There's an old axiom in Washington: If you've got bad news, release it at 5 p.m. on Friday.
That's what the Mine Safety and Health Administration (MSHA) did Friday, with the release of 57 internal audits of field offices that were hidden from the public for as long as three years.
One audit reveals an unexplained conflict of interest while others detail incomplete inspections, insufficient supervision and training of mine inspectors, and meek enforcement at mines with habitual safety violations.
"We take these findings seriously and are implementing new training, and revising policies and procedures to ensure that common problems that have been identified do not crop up again and again," said Assistant Secretary of Labor Joe Main in a news release issued with the audits.
The MSHA statement blamed some of the problems on "widespread attrition that resulted in many field office supervisors having five or fewer years with the agency."
The district offices are identified in the audits but the documents are so heavily redacted that it's not possible to identify any of the mines, mining companies, specific safety violations or MSHA personnel referred to in the documents.
None of the audits involved the MSHA district office that oversees Massey Energy's Upper Big Branch mine in West Virginia, where 29 mine workers died in a massive explosion last year.
The existence of the audits, which took place from 2008 through 2010, was revealed last month in a story in the Charleston Gazette by veteran coal industry reporter Ken Ward.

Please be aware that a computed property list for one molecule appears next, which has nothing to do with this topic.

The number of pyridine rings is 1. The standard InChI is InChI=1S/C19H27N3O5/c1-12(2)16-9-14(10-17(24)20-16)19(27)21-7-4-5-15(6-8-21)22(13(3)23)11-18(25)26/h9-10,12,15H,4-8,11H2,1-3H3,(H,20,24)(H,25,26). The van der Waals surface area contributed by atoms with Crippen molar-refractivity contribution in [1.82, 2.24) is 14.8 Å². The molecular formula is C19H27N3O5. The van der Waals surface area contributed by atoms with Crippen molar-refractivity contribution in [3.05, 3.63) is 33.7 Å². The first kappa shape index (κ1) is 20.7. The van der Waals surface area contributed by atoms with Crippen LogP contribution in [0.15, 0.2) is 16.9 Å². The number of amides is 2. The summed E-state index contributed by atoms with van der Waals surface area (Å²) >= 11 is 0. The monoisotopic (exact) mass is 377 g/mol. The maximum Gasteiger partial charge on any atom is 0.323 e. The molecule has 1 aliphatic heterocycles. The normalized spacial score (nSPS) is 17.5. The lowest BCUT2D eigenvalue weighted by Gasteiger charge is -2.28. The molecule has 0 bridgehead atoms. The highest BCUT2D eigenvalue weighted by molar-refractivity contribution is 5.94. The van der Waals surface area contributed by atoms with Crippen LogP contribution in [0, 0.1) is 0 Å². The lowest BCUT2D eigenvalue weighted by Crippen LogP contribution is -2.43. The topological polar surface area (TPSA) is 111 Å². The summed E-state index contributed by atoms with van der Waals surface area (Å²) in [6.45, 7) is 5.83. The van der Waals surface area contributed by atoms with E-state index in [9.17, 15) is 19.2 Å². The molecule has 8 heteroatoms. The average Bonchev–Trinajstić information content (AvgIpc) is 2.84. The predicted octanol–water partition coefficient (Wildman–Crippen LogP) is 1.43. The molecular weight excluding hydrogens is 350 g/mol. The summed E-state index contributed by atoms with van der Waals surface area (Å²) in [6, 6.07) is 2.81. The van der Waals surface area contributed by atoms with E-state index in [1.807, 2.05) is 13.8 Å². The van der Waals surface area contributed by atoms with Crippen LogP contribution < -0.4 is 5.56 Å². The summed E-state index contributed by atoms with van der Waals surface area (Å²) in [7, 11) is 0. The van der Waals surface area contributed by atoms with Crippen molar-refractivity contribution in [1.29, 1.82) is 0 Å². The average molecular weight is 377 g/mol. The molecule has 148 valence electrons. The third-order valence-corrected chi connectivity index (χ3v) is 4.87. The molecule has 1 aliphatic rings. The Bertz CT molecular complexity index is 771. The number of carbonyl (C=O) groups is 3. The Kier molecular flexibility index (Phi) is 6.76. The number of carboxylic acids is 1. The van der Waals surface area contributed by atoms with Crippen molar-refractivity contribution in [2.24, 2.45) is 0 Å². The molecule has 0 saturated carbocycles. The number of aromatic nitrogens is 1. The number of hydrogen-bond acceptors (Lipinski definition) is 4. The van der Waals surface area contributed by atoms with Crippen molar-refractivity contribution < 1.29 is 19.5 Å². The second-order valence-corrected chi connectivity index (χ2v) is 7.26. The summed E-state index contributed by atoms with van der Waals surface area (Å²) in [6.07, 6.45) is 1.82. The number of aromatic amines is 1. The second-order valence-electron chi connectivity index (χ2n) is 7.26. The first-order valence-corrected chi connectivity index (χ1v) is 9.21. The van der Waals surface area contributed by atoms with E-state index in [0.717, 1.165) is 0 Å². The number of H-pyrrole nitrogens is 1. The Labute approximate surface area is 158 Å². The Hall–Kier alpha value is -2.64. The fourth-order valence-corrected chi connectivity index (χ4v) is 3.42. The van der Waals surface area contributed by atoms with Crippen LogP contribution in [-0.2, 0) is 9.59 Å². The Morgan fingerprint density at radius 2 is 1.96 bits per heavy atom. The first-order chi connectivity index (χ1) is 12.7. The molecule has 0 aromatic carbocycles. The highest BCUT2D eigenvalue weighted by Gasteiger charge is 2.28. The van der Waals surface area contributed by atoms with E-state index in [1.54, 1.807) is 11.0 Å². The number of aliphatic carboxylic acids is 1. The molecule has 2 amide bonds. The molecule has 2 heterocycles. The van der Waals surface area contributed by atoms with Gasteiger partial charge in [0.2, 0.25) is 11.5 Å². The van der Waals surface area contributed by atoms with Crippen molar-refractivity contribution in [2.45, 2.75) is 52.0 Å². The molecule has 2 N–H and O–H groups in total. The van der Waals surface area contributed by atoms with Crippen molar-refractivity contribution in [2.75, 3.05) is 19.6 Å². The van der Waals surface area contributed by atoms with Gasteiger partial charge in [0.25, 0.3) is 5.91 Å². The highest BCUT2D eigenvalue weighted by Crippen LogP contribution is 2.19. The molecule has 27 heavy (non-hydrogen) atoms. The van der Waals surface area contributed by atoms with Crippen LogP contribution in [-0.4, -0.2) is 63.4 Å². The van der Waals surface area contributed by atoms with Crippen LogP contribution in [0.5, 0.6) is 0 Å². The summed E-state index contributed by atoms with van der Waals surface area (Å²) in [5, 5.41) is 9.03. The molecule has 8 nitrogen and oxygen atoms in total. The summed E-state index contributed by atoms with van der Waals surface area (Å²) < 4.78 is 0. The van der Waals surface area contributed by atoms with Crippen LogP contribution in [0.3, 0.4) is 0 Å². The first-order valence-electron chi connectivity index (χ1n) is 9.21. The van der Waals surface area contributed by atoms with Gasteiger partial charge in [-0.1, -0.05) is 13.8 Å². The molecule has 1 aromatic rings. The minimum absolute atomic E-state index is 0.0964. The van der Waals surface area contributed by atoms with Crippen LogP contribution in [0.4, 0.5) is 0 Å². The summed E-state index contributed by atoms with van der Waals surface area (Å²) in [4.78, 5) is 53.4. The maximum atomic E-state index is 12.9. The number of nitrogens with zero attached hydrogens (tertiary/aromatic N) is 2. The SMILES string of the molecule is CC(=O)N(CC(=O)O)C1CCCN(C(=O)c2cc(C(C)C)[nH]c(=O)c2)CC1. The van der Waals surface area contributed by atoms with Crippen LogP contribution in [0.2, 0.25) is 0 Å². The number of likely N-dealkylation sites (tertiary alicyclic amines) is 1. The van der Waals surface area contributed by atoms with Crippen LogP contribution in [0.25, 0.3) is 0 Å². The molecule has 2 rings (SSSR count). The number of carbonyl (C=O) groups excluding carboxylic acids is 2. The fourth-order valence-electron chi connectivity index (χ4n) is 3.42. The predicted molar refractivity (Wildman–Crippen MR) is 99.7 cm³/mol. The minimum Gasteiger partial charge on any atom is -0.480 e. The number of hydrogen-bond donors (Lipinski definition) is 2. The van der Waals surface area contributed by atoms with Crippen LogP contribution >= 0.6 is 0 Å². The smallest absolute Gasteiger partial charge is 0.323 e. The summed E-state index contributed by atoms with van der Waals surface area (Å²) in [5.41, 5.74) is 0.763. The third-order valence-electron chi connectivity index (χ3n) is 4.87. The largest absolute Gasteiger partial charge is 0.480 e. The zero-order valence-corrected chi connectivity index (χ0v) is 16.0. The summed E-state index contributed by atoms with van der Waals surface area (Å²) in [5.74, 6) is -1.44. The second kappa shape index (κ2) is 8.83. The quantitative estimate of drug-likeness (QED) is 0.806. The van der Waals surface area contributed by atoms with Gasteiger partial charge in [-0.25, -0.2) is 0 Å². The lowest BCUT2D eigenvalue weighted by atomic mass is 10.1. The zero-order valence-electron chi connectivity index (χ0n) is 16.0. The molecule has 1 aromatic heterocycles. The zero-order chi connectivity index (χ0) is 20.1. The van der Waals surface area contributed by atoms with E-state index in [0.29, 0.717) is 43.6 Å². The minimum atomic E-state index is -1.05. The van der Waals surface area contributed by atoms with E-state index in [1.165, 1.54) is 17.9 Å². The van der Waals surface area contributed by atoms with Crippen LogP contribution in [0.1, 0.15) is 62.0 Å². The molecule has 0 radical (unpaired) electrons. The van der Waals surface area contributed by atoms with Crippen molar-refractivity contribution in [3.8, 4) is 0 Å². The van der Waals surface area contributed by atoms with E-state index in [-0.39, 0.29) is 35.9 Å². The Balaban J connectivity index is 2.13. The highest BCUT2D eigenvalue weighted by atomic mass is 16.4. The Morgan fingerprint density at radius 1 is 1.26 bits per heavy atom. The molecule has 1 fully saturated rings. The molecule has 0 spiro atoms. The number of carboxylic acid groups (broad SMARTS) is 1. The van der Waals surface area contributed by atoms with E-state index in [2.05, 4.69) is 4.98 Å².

Ward obtained a summary of the audits that had been delivered to Congress just before the Upper Big Branch disaster. The summary itself was not released until Ward's story last month.
Ward, NPR and congressional Republicans had pressured MSHA to release the complete audit documents.
In his story on the release, Ward notes that the audits "mirror conclusions of numerous MSHA internal reviews conducted after major mining disasters over the past 20 years, as well as repeated criticism from the Labor Department Inspector General and the U.S. Government Accountability Office."
"These audits are very troubling in that they point out enforcement problems in many of the local offices and suggest systemic problems," says Ed Clair, who was MSHA's chief lawyer until his retirement in 2009.
"The good news," Clair adds, "is that better training, retraining and monitoring systems are likely to be the result."
The Upper Big Branch tragedy has prompted multiple criminal and civil investigations, including an internal review of MSHA's enforcement before the explosion. But there are no release dates yet for any final investigative reports.
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